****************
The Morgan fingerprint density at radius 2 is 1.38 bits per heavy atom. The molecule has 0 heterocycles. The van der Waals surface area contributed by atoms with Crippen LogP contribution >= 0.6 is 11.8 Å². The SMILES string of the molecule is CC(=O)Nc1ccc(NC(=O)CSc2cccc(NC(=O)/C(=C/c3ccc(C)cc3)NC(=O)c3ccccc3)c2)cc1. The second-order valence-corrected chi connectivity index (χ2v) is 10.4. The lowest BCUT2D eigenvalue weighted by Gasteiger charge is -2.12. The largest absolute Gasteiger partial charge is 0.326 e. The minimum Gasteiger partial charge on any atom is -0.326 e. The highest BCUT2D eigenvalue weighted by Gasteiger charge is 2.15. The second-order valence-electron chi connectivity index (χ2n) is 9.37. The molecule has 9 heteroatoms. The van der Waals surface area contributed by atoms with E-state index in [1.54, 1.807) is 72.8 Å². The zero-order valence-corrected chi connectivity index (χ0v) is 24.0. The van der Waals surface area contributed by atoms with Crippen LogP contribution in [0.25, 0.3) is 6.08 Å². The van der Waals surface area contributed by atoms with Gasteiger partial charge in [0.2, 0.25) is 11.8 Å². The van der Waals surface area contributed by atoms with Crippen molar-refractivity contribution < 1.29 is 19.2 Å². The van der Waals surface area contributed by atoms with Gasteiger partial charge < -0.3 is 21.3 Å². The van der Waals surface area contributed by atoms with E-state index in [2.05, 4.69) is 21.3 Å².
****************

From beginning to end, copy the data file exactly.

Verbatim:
The Morgan fingerprint density at radius 2 is 1.38 bits per heavy atom. The molecule has 0 heterocycles. The van der Waals surface area contributed by atoms with Crippen LogP contribution >= 0.6 is 11.8 Å². The SMILES string of the molecule is CC(=O)Nc1ccc(NC(=O)CSc2cccc(NC(=O)/C(=C/c3ccc(C)cc3)NC(=O)c3ccccc3)c2)cc1. The second-order valence-corrected chi connectivity index (χ2v) is 10.4. The lowest BCUT2D eigenvalue weighted by Gasteiger charge is -2.12. The largest absolute Gasteiger partial charge is 0.326 e. The minimum Gasteiger partial charge on any atom is -0.326 e. The highest BCUT2D eigenvalue weighted by Gasteiger charge is 2.15. The second-order valence-electron chi connectivity index (χ2n) is 9.37. The molecule has 9 heteroatoms. The van der Waals surface area contributed by atoms with E-state index in [1.54, 1.807) is 72.8 Å². The zero-order valence-corrected chi connectivity index (χ0v) is 24.0. The van der Waals surface area contributed by atoms with Crippen LogP contribution in [0.25, 0.3) is 6.08 Å². The van der Waals surface area contributed by atoms with Gasteiger partial charge in [0.2, 0.25) is 11.8 Å². The van der Waals surface area contributed by atoms with Crippen molar-refractivity contribution < 1.29 is 19.2 Å². The van der Waals surface area contributed by atoms with Gasteiger partial charge < -0.3 is 21.3 Å². The van der Waals surface area contributed by atoms with E-state index in [2.05, 4.69) is 21.3 Å².